Eve Ensler created the ground-breaking "Vagina Monologues," whose success propelled her to found V-Day -- a movement to end violence against women and girls everywhere.
Inspired by intimate conversations with friends, Eve Ensler wrote The Vagina Monologues. The play recounts tender, funny, gripping and horrifying stories she gathered from hundreds of women about their bodies, their sexual experiences, and yes, their vaginas. Since its first staging in 1996, it has been translated into more than 45 languages, performed in more than 120 countries and re-created as an HBO film.
The Vagina Monologues' success allowed Ensler to create V-Day, a global activist movement to end violence against women and girls, which has so far raised $85 million to prevent violence and protect abused women. In February 2011, Ensler received the Isabelle Stephenson Tony Award for her philanthropic work. Ensler has also drawn praise for The Good Body, a play that cuts to women's obsession with their appearance, and her film What I Want My Words to Do to You, which portrays a writing group she leads at a correctional facility for women. Today, she continues to find new projects and push the envelope. Her latest play, I Am an Emotional Creature: The Secret Life of Girls Around the World, hit the New York Times bestseller list and just wrapped a workshop production in Johannesburg -- nest stop is Paris and then Berkeley in June 2012.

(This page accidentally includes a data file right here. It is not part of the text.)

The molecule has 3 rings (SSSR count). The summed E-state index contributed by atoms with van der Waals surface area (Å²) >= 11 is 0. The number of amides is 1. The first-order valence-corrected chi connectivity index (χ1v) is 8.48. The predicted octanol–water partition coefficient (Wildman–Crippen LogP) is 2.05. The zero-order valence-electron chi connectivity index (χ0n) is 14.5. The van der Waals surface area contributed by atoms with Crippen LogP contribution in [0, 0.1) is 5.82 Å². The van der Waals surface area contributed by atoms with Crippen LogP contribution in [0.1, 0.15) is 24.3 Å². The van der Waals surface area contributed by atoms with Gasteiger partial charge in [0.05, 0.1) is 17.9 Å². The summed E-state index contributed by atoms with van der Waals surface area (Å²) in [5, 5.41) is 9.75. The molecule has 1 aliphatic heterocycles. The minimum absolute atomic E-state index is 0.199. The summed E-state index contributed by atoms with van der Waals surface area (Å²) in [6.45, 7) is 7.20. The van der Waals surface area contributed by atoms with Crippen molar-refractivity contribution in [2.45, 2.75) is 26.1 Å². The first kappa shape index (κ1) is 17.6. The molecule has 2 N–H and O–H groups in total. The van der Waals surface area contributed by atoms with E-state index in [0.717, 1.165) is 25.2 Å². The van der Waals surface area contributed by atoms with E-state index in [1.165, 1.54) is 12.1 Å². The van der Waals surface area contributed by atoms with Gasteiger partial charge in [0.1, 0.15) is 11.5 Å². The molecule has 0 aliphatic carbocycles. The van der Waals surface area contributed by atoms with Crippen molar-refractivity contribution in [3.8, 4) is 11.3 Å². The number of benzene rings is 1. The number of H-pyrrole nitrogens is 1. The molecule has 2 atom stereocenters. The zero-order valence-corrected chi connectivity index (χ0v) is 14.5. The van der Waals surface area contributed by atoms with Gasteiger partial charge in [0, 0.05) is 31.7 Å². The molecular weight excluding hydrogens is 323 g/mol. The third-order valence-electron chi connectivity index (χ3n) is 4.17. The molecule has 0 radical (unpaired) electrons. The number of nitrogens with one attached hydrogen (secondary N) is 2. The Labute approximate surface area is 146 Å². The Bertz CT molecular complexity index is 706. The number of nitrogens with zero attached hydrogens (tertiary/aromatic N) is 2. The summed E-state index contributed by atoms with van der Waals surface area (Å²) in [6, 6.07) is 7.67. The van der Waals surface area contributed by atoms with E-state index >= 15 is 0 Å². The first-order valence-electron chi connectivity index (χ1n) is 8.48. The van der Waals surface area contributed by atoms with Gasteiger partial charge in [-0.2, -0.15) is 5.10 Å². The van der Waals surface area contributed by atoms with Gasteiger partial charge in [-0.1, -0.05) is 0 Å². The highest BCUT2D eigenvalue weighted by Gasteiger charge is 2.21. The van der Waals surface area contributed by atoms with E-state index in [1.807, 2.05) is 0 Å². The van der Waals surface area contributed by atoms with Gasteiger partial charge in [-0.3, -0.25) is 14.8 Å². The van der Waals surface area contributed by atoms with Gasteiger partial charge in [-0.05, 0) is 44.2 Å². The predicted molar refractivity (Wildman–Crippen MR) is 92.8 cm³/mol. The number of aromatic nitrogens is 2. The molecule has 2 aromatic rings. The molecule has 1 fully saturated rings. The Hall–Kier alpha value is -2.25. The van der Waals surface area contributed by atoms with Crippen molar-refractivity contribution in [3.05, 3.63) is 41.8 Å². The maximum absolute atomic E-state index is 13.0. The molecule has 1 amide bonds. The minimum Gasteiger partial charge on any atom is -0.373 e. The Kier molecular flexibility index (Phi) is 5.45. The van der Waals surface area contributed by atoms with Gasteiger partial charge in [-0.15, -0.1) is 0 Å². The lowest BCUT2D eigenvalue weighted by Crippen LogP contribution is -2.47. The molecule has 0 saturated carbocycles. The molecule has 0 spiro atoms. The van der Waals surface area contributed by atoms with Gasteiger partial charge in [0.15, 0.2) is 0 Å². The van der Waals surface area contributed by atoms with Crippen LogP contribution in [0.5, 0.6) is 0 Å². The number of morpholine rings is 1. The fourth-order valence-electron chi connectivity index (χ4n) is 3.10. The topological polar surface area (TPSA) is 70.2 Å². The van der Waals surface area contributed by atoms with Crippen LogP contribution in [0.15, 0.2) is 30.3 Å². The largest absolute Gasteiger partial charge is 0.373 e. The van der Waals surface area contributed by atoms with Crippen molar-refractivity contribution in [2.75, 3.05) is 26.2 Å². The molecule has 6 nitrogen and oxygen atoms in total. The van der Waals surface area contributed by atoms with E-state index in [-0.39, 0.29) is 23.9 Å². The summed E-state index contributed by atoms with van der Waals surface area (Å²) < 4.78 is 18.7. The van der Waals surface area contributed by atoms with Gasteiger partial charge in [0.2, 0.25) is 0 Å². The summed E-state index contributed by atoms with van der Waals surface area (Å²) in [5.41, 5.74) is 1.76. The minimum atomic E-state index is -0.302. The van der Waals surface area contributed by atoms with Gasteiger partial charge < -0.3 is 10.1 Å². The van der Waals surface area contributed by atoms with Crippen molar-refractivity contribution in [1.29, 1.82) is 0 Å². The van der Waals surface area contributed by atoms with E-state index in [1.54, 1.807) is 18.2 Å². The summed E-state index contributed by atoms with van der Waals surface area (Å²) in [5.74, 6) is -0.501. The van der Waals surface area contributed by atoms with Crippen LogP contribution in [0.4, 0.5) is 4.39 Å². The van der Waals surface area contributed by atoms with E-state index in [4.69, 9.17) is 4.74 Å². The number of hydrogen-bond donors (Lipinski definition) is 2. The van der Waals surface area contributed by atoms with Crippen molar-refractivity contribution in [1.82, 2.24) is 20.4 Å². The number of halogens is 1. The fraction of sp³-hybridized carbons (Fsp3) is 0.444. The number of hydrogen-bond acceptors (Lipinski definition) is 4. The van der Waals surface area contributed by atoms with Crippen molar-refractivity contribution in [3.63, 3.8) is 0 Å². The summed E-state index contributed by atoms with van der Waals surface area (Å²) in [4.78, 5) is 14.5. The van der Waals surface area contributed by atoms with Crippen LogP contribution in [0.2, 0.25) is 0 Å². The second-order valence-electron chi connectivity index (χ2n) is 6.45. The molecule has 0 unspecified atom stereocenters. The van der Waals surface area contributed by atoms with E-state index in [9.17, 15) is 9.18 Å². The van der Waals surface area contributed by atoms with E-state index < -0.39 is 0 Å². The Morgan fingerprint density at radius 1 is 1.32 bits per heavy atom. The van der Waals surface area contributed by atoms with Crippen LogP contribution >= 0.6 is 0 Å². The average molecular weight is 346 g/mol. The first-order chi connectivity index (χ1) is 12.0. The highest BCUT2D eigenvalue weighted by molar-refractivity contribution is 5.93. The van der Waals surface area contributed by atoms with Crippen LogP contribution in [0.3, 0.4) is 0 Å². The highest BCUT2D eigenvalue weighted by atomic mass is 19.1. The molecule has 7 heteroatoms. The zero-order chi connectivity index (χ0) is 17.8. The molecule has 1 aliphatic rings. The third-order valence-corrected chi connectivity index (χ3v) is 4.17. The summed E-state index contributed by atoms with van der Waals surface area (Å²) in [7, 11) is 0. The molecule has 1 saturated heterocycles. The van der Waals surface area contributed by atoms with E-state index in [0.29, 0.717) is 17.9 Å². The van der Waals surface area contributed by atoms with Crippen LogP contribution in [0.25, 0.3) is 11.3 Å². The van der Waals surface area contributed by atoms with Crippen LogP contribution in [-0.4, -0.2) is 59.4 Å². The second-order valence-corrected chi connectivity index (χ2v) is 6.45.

“When we give in the world what we want the most, we heal the broken part inside each of us.”
“[Carrie Rethlefsen] wore an ‘I heart my vagina’ button to her high school in Minnesota. She was basically threatened to be expelled from school. They told her she couldn’t love her vagina in high school.”
“Security is elusive. It’s impossible. We all die. We all get old. We all get sick. People leave us. People change us. Nothing is secure.”
“Real security is contemplating death, not pretending it doesn’t exist.”
“The U.N. now says that one out of three women on the planet will be raped or beaten in their lifetime; we’re talking about the desecration of the primary resource of the planet.”
“As the warm Gulf washed over my naked head, I realized that it held the best and the worst of us. It was the greed and recklessness that led to the drilling explosion. It was all the lies that got told before and after. It was the honey in the water that made it sweet, it was the oil that made it sick.”
“I began to see my body like an iPad or a car. I would drive it and demand things from it. It had no limits. It was invincible. It was to be conquered and mastered like the Earth herself.”
“The more I talked about it, the more objectified and fragmented my body became. It became entertainment; it became a new kind of commodity, something I was selling.”